Professional ethics in a virtual world: The impact of the internet on traditional notions of professionalism [Book Review]
David Bourget (Western Ontario)
David Chalmers (ANU, NYU)
Rafael De Clercq
Jack Alan Reynolds
Learn more about PhilPapers
Journal of Business Ethics 58 (1-3):227 - 236 (2005)
Numerous articles in the popular press together with an examination of websites associated with the medical, legal, engineering, financial, and other professions leave no doubt that the role of professions has been impacted by the Internet. While offering the promise of the democratization of expertise – expertise made available to the public at convenient times and locations and at an affordable cost – the Internet is also driving a reexamination of the concept of professional identity and related claims of expertise and standards of integrity. This paper begins with a presentation of case studies illustrating the ease by which impostors infiltrate the ranks of professionals. Reports of individuals masquerading as professionals via the Internet often reveal that these imposters cause harm to the unwary victims who rely on assertions of professional expertise. Such reports motivated the authors to examine the origins and evolution of the traditional roles of professions and professionals in today’s society, as well as question how, or whether, the standards for professional practice have been adapted to the challenges posed by technology, i.e., do statements of professional ethics provide a ‘guiding light’ for practitioners and their clients in the cyber age? The authors challenge the professions to consider the notion that technology forces a confrontation between the guild-like aspects of a profession that have served, on the one hand, to protect a profession from encroachment and, on the other hand, have purportedly protected the public.
|Keywords||Democratization of information profession(s) professional ethics professional expertize professionalism|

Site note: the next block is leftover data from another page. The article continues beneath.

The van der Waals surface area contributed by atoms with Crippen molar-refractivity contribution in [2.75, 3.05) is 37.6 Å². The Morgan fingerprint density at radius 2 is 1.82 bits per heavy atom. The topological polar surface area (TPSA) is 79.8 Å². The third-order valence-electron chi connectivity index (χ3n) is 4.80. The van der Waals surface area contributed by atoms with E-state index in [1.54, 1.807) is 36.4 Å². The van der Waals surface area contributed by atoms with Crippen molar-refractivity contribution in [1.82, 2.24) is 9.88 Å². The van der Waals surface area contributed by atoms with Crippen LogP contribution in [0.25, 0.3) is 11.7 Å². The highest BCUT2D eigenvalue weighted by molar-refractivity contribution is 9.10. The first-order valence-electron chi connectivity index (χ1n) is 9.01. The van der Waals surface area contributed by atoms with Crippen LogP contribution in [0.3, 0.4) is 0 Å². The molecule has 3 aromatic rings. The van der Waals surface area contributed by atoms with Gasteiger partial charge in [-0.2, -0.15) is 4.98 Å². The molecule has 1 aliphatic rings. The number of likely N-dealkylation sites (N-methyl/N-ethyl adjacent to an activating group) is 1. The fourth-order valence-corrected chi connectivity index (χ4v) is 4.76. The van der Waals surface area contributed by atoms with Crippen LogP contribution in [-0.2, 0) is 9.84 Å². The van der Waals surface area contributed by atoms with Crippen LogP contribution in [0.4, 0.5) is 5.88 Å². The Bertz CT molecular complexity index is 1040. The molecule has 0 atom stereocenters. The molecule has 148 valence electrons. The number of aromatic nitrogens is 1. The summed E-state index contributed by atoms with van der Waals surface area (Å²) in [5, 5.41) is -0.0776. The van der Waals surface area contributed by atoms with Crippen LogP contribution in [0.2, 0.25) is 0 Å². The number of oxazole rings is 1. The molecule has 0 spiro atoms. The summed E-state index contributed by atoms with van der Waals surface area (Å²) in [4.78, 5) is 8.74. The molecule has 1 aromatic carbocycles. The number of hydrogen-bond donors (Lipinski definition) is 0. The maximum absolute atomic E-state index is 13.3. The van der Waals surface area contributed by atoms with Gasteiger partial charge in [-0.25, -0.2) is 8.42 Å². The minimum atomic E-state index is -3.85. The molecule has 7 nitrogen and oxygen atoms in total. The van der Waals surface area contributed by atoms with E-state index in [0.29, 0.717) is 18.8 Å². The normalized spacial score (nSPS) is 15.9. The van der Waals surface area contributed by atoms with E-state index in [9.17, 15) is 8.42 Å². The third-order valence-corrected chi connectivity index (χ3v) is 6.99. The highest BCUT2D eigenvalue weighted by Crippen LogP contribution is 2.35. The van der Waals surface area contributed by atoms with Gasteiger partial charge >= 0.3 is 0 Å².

|Categories||categorize this paper)|
Setup an account with your affiliations in order to access resources via your University's proxy server
Configure custom proxy (use this if your affiliation does not provide a proxy)
|Through your library|
References found in this work BETA
No references found.
Citations of this work BETA
Benjamin M. Cole & Preeta M. Banerjee (2013). Morally Contentious Technology-Field Intersections: The Case of Biotechnology in the United States. [REVIEW] Journal of Business Ethics 115 (3):555-574.
Similar books and articles
Gary Varner (2008). Utilitarianism and the Evolution of Ecological Ethics. Science and Engineering Ethics 14 (4):551-573.
Robert Cochran Jr (2000). Professionalism in the Postmodern Age: Its Death, Attempts at Resuscitation, and Alternate Sources of Virtue. Notre Dame Journal of Law, Ethics and Public Policy 14 (1):305-320.
Steven P. Nichols (1997). Professional Responsibility: The Role of the Engineer in Society. Science and Engineering Ethics 3 (3):327-337.
Karim Jamal & Norman E. Bowie (1995). Theoretical Considerations for a Meaningful Code of Professional Ethics. Journal of Business Ethics 14 (9):703 - 714.
Sarah Banks (2004). Ethics, Accountability, and the Social Professions. Palgrave Macmillan.
Mike W. Martin (2002). Provoking Thoughts on Professionalism. International Journal of Applied Philosophy 16 (2):279-283.
Maureen Kelley (2002). The Meanings of Professional Life: Teaching Across the Health Professions. Journal of Medicine and Philosophy 27 (4):475 – 491.
Michael Davis (2003). What Can We Learn by Looking for the First Code of Professional Ethics? Theoretical Medicine and Bioethics 24 (5):433-454.
Ruth Chadwick & Alison Thompson (2000). Professional Ethics and Labor Disputes: Medicine and Nursing in the United Kingdom. Cambridge Quarterly of Healthcare Ethics 9 (4):483-497.
Added to index2009-01-28
Total downloads18 ( #109,984 of 1,692,897 )
Recent downloads (6 months)1 ( #193,926 of 1,692,897 )
How can I increase my downloads?